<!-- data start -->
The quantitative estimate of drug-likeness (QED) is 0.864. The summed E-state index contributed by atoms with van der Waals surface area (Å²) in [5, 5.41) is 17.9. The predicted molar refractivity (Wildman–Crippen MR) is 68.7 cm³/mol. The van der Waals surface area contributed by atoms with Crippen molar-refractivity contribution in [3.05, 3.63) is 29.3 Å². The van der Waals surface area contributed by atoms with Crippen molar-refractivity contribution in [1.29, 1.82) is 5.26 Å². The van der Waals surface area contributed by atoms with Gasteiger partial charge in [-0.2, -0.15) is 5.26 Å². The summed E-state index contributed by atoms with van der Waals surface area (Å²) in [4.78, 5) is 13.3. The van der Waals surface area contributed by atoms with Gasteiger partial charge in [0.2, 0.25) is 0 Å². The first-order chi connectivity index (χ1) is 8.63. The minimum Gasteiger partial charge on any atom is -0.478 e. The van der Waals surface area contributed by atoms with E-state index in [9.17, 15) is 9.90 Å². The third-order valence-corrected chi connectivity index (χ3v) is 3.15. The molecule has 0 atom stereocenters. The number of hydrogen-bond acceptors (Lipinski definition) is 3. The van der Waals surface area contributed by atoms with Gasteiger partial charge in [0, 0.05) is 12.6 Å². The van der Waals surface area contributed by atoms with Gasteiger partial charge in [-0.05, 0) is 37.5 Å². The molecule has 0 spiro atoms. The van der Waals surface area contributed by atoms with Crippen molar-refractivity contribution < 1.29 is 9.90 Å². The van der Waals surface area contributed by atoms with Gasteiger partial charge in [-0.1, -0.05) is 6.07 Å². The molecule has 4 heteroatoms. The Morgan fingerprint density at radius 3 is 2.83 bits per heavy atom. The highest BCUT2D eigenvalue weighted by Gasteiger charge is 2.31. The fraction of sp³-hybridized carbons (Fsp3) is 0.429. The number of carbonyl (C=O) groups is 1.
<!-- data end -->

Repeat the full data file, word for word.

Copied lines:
The quantitative estimate of drug-likeness (QED) is 0.864. The summed E-state index contributed by atoms with van der Waals surface area (Å²) in [5, 5.41) is 17.9. The predicted molar refractivity (Wildman–Crippen MR) is 68.7 cm³/mol. The van der Waals surface area contributed by atoms with Crippen molar-refractivity contribution in [3.05, 3.63) is 29.3 Å². The van der Waals surface area contributed by atoms with Crippen molar-refractivity contribution in [1.29, 1.82) is 5.26 Å². The van der Waals surface area contributed by atoms with Gasteiger partial charge in [-0.2, -0.15) is 5.26 Å². The summed E-state index contributed by atoms with van der Waals surface area (Å²) in [4.78, 5) is 13.3. The van der Waals surface area contributed by atoms with Gasteiger partial charge in [0.2, 0.25) is 0 Å². The first-order chi connectivity index (χ1) is 8.63. The minimum Gasteiger partial charge on any atom is -0.478 e. The van der Waals surface area contributed by atoms with E-state index in [9.17, 15) is 9.90 Å². The third-order valence-corrected chi connectivity index (χ3v) is 3.15. The molecule has 0 atom stereocenters. The number of hydrogen-bond acceptors (Lipinski definition) is 3. The van der Waals surface area contributed by atoms with Gasteiger partial charge in [0, 0.05) is 12.6 Å². The van der Waals surface area contributed by atoms with Gasteiger partial charge in [-0.05, 0) is 37.5 Å². The molecule has 0 spiro atoms. The van der Waals surface area contributed by atoms with Crippen molar-refractivity contribution < 1.29 is 9.90 Å². The van der Waals surface area contributed by atoms with Gasteiger partial charge in [-0.1, -0.05) is 6.07 Å². The molecule has 4 heteroatoms. The Morgan fingerprint density at radius 3 is 2.83 bits per heavy atom. The highest BCUT2D eigenvalue weighted by Gasteiger charge is 2.31. The fraction of sp³-hybridized carbons (Fsp3) is 0.429. The number of carbonyl (C=O) groups is 1.